ZoooS takes OpenOffice.org to the Web

Start-up will target Microsoft Office customers, as well as users hesitant to trust free or low-cost online suites

When asked if and how they plan to match Microsoft Office's unparalleled feature set, most online office suite vendors simply switch the subject, touting the superiority of their Web-based collaboration and the fact that their offerings are low-priced or free.

ZoooS LLC is one of the few vendors that isn't dodging the question.

At the Office 2.0 conference in San Francisco this week, the California-European start-up will preview a Web office suite that is based on the free, open-source OpenOffice.org, Microsoft Office's main desktop competitor.

ZoooS offers Google Docs-like collaboration, such as letting users simultaneously edit the same document. And despite OpenOffice's size -- Version 2 for Windows requires 440MB of disk space when installed -- ZoooS offers speedy access to 95% of the features and look and feel of OpenOffice.org, said ZoooS CEO and co-founder Hisham El-Emam.

"It's almost all JavaScript, so it runs really fast; you don't even need Google Chrome," El-Emam said.

ZoooS already has a "few thousand" paying users at several medium-size companies and its major client, the German Ministry of Education, making the 20-employee start-up already profitable, El-Emam said. The basic cost is $999 for a perpetual server license for 10 users, which includes installation support and a few basic support incidents after that. The price per user decreases as the number of users increases, he said.

This isn't El-Eman's first attempt at a Web office suite. The German-trained lawyer co-founded Ajax13 Inc., an early online office vendor.

Trying to match Microsoft Office breadthwise, however, hurt Ajax13's depth, according to a Computerworld review last year.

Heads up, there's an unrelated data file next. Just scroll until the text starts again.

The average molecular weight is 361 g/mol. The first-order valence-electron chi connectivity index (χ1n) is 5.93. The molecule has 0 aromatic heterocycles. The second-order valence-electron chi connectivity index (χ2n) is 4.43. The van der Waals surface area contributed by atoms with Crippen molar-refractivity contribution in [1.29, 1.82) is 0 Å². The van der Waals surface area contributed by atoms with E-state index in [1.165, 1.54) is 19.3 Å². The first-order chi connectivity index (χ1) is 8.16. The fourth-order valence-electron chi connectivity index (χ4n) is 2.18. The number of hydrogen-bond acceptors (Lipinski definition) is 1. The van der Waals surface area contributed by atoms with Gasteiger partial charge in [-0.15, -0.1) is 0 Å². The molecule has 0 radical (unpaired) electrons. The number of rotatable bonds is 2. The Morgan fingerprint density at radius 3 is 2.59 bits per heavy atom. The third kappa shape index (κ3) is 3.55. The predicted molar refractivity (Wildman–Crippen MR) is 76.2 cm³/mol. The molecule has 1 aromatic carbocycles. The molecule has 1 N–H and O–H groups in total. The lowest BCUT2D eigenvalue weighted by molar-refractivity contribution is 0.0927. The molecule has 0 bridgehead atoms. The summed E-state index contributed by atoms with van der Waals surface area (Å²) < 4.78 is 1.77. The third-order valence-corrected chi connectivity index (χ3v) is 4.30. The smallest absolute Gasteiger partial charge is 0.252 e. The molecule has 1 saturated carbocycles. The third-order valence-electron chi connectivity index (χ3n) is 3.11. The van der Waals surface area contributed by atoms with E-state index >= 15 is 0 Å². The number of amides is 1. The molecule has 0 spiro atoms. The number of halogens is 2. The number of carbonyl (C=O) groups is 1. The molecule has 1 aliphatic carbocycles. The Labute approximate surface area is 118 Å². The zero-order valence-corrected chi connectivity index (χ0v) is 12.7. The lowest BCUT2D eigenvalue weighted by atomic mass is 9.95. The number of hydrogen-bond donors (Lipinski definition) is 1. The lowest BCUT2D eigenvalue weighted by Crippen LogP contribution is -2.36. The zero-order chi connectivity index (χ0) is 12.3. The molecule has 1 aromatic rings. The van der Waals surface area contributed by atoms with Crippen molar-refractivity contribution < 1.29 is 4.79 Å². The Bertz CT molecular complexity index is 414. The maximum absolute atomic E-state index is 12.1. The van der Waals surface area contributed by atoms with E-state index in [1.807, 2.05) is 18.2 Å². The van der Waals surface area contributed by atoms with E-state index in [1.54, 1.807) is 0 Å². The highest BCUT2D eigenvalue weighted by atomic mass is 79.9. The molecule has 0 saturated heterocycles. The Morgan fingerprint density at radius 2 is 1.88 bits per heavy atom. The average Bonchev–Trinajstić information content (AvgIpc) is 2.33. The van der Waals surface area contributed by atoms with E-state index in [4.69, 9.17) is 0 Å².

El-Eman split with Ajax13's co-founder, MP3.com founder Michael Robertson, last year, though El-Eman through Zooos, retains a small stake in Ajax13.

El-Eman's new approach delivers OpenOffice.org's deep feature set, multilingual capabilities (36 languages) and user interface, which is close, but not identical, to Microsoft Office.

ZoooS' framework translates the OpenOffice.org code, making it browser-friendly. By the end of this year, the company hopes to have plug-ins and widgets for Firefox, Opera and several other browsers for both online and offline access. An Internet Explorer version is targeted for the first half of 2009.

El-Eman said a main goal with ZoooS is to target existing users of Microsoft Office. ZoooS can be more attractive on price against Microsoft, he said, and, at the same time, target users who are resistant to switch to something free (such as Google Docs) or very low-cost (such as Zoho) because they may be lacking in features.

ZoooS is also developing "skins" for Office 2003 and Office 2007. Thus, users would get the Office user interface of their choice, even though the functional back end remains OpenOffice.org, he said. The only catch: Files are natively saved in OpenOffice.org's ODF (OpenDocument Format), rather than native Office or Office Open XML. ZoooS is working on making the opening and converting of Office files as fast and true as possible, said El-Eman.

He conceded that ZoooS competes with the desktop version of OpenOffice.org. As a result, attempts to forge an alliance with the open-source group "weren't really successful," he said, despite promises to release ZoooS' code as open source via the GPL (General Public License) within the next six months.

El-Eman also acknowledges that ZoooS isn't the first to take OpenOffice.org online. That would be Ulteo. El-Eman said Ulteo has no offline version today, unlike ZoooS, and differs in other technical ways.

What if making a dent in Microsoft Office's dominance proves too difficult? El-Eman has a Plan B: to use the ZoooS framework to help desktop app vendors take their products online.

ZoooS has already reverse-engineered a prototype of Apple Inc.'s personal database, FileMaker Pro, which can open FileMaker files and mimic some of its features and user interface. However, it cannot use FileMaker's proprietary code as its functional back end.

Copyright © 2008 IDG Communications, Inc.

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